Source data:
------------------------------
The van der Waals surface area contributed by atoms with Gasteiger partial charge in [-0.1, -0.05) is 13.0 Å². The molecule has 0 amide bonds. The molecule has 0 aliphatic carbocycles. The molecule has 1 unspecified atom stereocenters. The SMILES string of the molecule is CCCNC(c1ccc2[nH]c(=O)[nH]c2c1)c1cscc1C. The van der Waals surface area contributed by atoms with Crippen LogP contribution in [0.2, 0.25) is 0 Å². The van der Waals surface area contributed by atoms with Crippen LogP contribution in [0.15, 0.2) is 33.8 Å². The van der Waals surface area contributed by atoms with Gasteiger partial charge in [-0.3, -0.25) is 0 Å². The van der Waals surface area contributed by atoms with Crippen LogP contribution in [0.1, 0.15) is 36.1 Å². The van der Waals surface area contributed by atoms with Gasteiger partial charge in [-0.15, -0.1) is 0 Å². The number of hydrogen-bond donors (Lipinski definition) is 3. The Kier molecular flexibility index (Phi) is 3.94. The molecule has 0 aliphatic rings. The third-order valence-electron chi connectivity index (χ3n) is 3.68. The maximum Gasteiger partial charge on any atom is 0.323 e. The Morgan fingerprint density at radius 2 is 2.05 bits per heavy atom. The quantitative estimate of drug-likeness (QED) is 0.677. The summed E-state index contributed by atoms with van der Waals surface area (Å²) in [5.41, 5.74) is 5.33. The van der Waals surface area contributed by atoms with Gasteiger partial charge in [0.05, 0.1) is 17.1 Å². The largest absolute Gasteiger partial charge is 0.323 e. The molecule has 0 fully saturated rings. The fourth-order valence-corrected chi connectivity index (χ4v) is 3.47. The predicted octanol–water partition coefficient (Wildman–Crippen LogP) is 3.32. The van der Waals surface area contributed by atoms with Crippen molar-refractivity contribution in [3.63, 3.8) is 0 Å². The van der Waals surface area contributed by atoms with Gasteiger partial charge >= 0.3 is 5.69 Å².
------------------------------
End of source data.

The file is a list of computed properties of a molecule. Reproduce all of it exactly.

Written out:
The van der Waals surface area contributed by atoms with Gasteiger partial charge in [-0.1, -0.05) is 13.0 Å². The molecule has 0 amide bonds. The molecule has 0 aliphatic carbocycles. The molecule has 1 unspecified atom stereocenters. The SMILES string of the molecule is CCCNC(c1ccc2[nH]c(=O)[nH]c2c1)c1cscc1C. The van der Waals surface area contributed by atoms with Crippen LogP contribution in [0.2, 0.25) is 0 Å². The van der Waals surface area contributed by atoms with Crippen LogP contribution in [0.15, 0.2) is 33.8 Å². The van der Waals surface area contributed by atoms with Gasteiger partial charge in [-0.3, -0.25) is 0 Å². The van der Waals surface area contributed by atoms with Crippen LogP contribution in [0.1, 0.15) is 36.1 Å². The van der Waals surface area contributed by atoms with Gasteiger partial charge in [-0.15, -0.1) is 0 Å². The number of hydrogen-bond donors (Lipinski definition) is 3. The Kier molecular flexibility index (Phi) is 3.94. The molecule has 0 aliphatic rings. The third-order valence-electron chi connectivity index (χ3n) is 3.68. The maximum Gasteiger partial charge on any atom is 0.323 e. The Morgan fingerprint density at radius 2 is 2.05 bits per heavy atom. The quantitative estimate of drug-likeness (QED) is 0.677. The summed E-state index contributed by atoms with van der Waals surface area (Å²) in [5.41, 5.74) is 5.33. The van der Waals surface area contributed by atoms with Gasteiger partial charge in [0.05, 0.1) is 17.1 Å². The largest absolute Gasteiger partial charge is 0.323 e. The molecule has 0 fully saturated rings. The fourth-order valence-corrected chi connectivity index (χ4v) is 3.47. The predicted octanol–water partition coefficient (Wildman–Crippen LogP) is 3.32. The van der Waals surface area contributed by atoms with Crippen molar-refractivity contribution in [3.63, 3.8) is 0 Å². The van der Waals surface area contributed by atoms with Gasteiger partial charge >= 0.3 is 5.69 Å².